CHAPTER 13. THE FRENCH EXPEDITION.
It will be necessary to devote some attention to the French expedition of discovery, commanded by Nicolas Baudin, which sailed from Havre on October 19th, 1800, nearly two months before the British Admiralty authorised the despatch of the Investigator, and nine months all but two days before Flinders was permitted to leave England.
The mere fact that this expedition was despatched while Napoleon Bonaparte was First Consul of the French Republic, has led many writers to jump to the conclusion that it was designed to cut out a portion of Australia for occupation by the French; that, under the thin disguise of being charged with a scientific mission, Baudin was in reality an emissary of Machiavellian statecraft, making a cunning move in the great game of world-politics. The author has, in an earlier book* endeavoured to show that such was not the case. (* Terre Napoleon (London, 1910). Since that book was published, I have had the advantage of reading a large quantity of manuscript material, all unpublished, preserved in the Archives Nationales and the Bibliotheque Nationale, Paris. It strengthens the main conclusions promulgated in Terre Napoleon, but of course amplifies the evidence very considerably. The present chapter is written with the Baudin and other manuscripts, as well as the printed material, in mind.) Bonaparte did not originate the discovery voyage. He simply authorised it, as head of the State, when the proposition was laid before him by the Institute of France, a scientific body, concerned with the augmentation of knowledge, and anxious that an effort should be made to complete a task which the abortive expeditions of Laperouse and Dentrecasteaux had failed to accomplish.
Moreover, if Bonaparte had wished to acquire territory in Australia, he was not so foolish a person as to fit out an expedition estimated to cost over half a million francs,* and which actually cost a far larger sum, when he could have obtained what he wanted simply by asking. (* Report of the Commission of the Institute manuscripts, Bibliotheque Nationale, nouveaux acquisitions, France 9439 page 139.) The treaty of Amiens was negotiated and signed while Baudin's ships were at sea. The British Government at that time was very anxious for peace, and was prepared to make concessions - did, in fact, surrender a vast extent of territory won by a woful expenditure of blood and treasure. It cannot be said that Australia was greatly valued by Great Britain at the time. She occupied only a small portion of an enormous continent, and would certainly not have seriously opposed a project that the French should occupy some other portion of it, if Bonaparte had put forward a claim as a condition of peace. But he did nothing of the kind.
If we are to form sound views of history, basing conclusions on the evidence, we must set aside suspicions generated at a time of fierce racial antipathy, when it was almost part of an Englishman's creed to hate a Frenchman. Neither the published history of Baudin's voyage, nor the papers relating to it which are now available for study - except two documents to which special attention will be devoted hereafter, and which did not emanate from persons in authority - afford warrant for believing that there was any other object in view than that professed when application for a passport was made to the Admiralty. The confidential instructions of the Minister* of Marine (* Manuscripts, Archives Nationales BB4 999, Marine. I have given an account of this important manuscript, with copious extracts, in the English Historical Review, April, 1913.) to Baudin* leave no doubt that the purpose was quite bona fide. (* Fleurieu to Forfait, manuscripts, Bibliotheque Nationale, nouveaux acquisitions, France 9439 page 137.) "Your labours," wrote Forfait, "having for their sole object the perfecting of scientific knowledge, you should observe the most complete neutrality, allowing no doubt to be cast upon your exactitude in confining yourself to the object of your mission, as set forth in the passports which have been furnished. In your relations with foreigners, the glorious success of our arms, the power and wisdom of your government, the grand and generous views of the First Consul for the pacification of Europe, the order that he has restored in the interior of France, furnish you with the means of giving to foreign peoples just ideas upon the real state of the Republic and upon the prosperity which is assured to it." The men of science who had promoted the voyage were anxious that not even a similitude of irregularity should be permitted. Thus we find the Comte de Fleurieu, who drew up the itinerary, writing to the Minister urging him to include in the instructions a paragraph prohibiting the ships from taking on board, under any pretext, merchandise which could give to a scientific expedition the appearance of a commercial venture, "because if an English cruiser or man-of-war should visit them, and find on board other goods than articles of exchange for dealing with aboriginal peoples, this might serve as a pretext for arresting them, and Baudin's passport might be disregarded on the ground that it had been abused by being employed as a means of conducting without risk a traffic which the state of war would make very lucrative."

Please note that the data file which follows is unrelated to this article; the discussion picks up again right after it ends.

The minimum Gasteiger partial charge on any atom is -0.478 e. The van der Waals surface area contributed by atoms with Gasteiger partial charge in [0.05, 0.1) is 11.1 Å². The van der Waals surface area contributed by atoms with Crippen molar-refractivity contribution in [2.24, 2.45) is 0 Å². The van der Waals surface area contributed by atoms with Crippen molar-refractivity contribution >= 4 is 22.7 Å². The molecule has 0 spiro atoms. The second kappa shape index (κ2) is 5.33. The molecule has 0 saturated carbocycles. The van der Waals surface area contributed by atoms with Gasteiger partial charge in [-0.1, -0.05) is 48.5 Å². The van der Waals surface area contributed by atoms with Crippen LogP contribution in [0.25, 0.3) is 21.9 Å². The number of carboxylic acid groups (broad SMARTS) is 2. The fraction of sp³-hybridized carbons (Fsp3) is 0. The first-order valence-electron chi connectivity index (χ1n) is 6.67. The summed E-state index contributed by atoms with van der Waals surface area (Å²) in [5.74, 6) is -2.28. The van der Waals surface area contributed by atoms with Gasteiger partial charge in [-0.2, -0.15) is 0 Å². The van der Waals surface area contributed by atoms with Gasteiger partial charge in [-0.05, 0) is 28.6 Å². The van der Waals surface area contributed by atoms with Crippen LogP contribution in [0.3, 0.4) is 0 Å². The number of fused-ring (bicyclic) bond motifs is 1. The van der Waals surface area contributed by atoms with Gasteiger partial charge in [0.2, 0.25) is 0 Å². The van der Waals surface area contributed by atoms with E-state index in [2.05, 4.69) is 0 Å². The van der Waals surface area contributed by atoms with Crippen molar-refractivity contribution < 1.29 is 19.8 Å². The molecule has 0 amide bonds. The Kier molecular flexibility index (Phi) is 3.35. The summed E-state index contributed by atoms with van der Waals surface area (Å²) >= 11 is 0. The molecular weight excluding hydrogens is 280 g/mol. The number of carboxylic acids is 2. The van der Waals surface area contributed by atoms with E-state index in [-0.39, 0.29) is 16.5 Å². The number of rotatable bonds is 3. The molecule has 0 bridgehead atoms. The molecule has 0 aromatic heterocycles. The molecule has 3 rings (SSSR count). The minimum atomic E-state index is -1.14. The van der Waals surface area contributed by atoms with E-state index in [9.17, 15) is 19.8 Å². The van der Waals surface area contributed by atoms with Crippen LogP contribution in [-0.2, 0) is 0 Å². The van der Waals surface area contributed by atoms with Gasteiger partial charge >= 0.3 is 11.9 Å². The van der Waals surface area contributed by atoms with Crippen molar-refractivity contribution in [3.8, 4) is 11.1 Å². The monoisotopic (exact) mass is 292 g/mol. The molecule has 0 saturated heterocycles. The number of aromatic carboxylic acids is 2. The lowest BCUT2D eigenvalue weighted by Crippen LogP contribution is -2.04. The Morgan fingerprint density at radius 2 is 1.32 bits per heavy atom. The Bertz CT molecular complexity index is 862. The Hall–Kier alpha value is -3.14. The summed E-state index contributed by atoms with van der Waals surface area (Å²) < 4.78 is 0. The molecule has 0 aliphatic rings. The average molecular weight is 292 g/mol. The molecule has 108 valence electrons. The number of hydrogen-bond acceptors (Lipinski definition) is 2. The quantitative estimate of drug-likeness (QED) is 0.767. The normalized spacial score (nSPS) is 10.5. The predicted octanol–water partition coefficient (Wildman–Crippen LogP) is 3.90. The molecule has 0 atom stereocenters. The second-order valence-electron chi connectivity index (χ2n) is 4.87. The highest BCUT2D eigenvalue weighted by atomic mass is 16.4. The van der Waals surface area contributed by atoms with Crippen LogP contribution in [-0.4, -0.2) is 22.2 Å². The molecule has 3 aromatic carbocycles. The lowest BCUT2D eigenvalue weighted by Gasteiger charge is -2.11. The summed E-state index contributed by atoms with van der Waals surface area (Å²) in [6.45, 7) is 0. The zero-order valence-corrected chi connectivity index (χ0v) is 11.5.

The question of the origin and objects of the expedition is, however, an entirely different one from that of the use which Napoleon would have made of the information collected, had the opportunity been available of striking a blow at Great Britain through her southern colony. It is also different from the question (as to which something will be said later) of the advantage taken by two members of Baudin's staff of the scope allowed them at Port Jackson, to "spy out the land" with a view of furnishing information valuable in a military sense to their Government.